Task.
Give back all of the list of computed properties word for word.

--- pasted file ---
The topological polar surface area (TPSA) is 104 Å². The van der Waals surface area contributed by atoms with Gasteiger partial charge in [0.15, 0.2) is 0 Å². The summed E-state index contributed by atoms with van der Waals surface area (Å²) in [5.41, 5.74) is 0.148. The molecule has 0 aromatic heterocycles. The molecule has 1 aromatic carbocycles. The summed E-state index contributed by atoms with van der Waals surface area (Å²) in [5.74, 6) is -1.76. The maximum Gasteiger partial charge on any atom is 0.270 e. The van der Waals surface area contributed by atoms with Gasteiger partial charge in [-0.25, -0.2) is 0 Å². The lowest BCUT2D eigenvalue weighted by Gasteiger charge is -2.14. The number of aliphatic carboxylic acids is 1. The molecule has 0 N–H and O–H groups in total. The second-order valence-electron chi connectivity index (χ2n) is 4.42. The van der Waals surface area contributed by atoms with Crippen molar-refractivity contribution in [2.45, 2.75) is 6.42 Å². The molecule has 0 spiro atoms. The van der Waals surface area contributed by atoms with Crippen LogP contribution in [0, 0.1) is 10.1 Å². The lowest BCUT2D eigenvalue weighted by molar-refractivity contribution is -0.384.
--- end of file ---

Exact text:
The topological polar surface area (TPSA) is 104 Å². The van der Waals surface area contributed by atoms with Gasteiger partial charge in [0.15, 0.2) is 0 Å². The summed E-state index contributed by atoms with van der Waals surface area (Å²) in [5.41, 5.74) is 0.148. The molecule has 0 aromatic heterocycles. The molecule has 1 aromatic carbocycles. The summed E-state index contributed by atoms with van der Waals surface area (Å²) in [5.74, 6) is -1.76. The maximum Gasteiger partial charge on any atom is 0.270 e. The van der Waals surface area contributed by atoms with Gasteiger partial charge in [-0.25, -0.2) is 0 Å². The lowest BCUT2D eigenvalue weighted by Gasteiger charge is -2.14. The number of aliphatic carboxylic acids is 1. The molecule has 0 N–H and O–H groups in total. The second-order valence-electron chi connectivity index (χ2n) is 4.42. The van der Waals surface area contributed by atoms with Crippen molar-refractivity contribution in [2.45, 2.75) is 6.42 Å². The molecule has 0 spiro atoms. The van der Waals surface area contributed by atoms with Crippen LogP contribution in [0, 0.1) is 10.1 Å². The lowest BCUT2D eigenvalue weighted by molar-refractivity contribution is -0.384.